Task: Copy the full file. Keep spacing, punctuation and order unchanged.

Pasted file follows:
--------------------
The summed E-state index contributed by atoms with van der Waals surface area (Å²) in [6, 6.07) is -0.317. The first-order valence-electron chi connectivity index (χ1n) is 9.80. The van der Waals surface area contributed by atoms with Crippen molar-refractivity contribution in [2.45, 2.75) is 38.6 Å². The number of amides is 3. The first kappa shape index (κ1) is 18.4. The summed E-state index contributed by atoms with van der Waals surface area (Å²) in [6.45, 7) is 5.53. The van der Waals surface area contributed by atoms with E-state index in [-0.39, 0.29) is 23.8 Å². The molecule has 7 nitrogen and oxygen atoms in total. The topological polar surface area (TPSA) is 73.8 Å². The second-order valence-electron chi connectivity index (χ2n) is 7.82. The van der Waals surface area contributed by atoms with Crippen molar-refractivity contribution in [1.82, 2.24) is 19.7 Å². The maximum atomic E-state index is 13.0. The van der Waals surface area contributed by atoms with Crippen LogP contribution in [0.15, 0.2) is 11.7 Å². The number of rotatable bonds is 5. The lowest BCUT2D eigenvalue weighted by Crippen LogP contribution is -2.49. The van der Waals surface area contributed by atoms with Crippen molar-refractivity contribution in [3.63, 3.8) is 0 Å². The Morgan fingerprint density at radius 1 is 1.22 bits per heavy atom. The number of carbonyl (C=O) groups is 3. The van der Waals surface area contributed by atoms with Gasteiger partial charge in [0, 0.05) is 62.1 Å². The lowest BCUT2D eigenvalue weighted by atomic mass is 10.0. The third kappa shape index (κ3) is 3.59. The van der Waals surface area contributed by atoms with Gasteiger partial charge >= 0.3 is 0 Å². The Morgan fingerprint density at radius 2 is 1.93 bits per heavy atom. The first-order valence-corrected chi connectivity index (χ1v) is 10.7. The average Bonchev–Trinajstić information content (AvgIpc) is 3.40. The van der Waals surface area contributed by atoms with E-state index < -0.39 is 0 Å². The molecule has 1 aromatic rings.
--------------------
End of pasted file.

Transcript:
The summed E-state index contributed by atoms with van der Waals surface area (Å²) in [6, 6.07) is -0.317. The first-order valence-electron chi connectivity index (χ1n) is 9.80. The van der Waals surface area contributed by atoms with Crippen molar-refractivity contribution in [2.45, 2.75) is 38.6 Å². The number of amides is 3. The first kappa shape index (κ1) is 18.4. The summed E-state index contributed by atoms with van der Waals surface area (Å²) in [6.45, 7) is 5.53. The van der Waals surface area contributed by atoms with E-state index in [-0.39, 0.29) is 23.8 Å². The molecule has 7 nitrogen and oxygen atoms in total. The topological polar surface area (TPSA) is 73.8 Å². The second-order valence-electron chi connectivity index (χ2n) is 7.82. The van der Waals surface area contributed by atoms with Crippen molar-refractivity contribution in [1.82, 2.24) is 19.7 Å². The maximum atomic E-state index is 13.0. The van der Waals surface area contributed by atoms with Crippen LogP contribution in [0.15, 0.2) is 11.7 Å². The number of rotatable bonds is 5. The lowest BCUT2D eigenvalue weighted by Crippen LogP contribution is -2.49. The van der Waals surface area contributed by atoms with Crippen molar-refractivity contribution in [3.63, 3.8) is 0 Å². The Morgan fingerprint density at radius 1 is 1.22 bits per heavy atom. The number of carbonyl (C=O) groups is 3. The van der Waals surface area contributed by atoms with Gasteiger partial charge in [0, 0.05) is 62.1 Å². The lowest BCUT2D eigenvalue weighted by atomic mass is 10.0. The third kappa shape index (κ3) is 3.59. The van der Waals surface area contributed by atoms with Gasteiger partial charge >= 0.3 is 0 Å². The Morgan fingerprint density at radius 2 is 1.93 bits per heavy atom. The first-order valence-corrected chi connectivity index (χ1v) is 10.7. The average Bonchev–Trinajstić information content (AvgIpc) is 3.40. The van der Waals surface area contributed by atoms with E-state index < -0.39 is 0 Å². The molecule has 1 aromatic rings.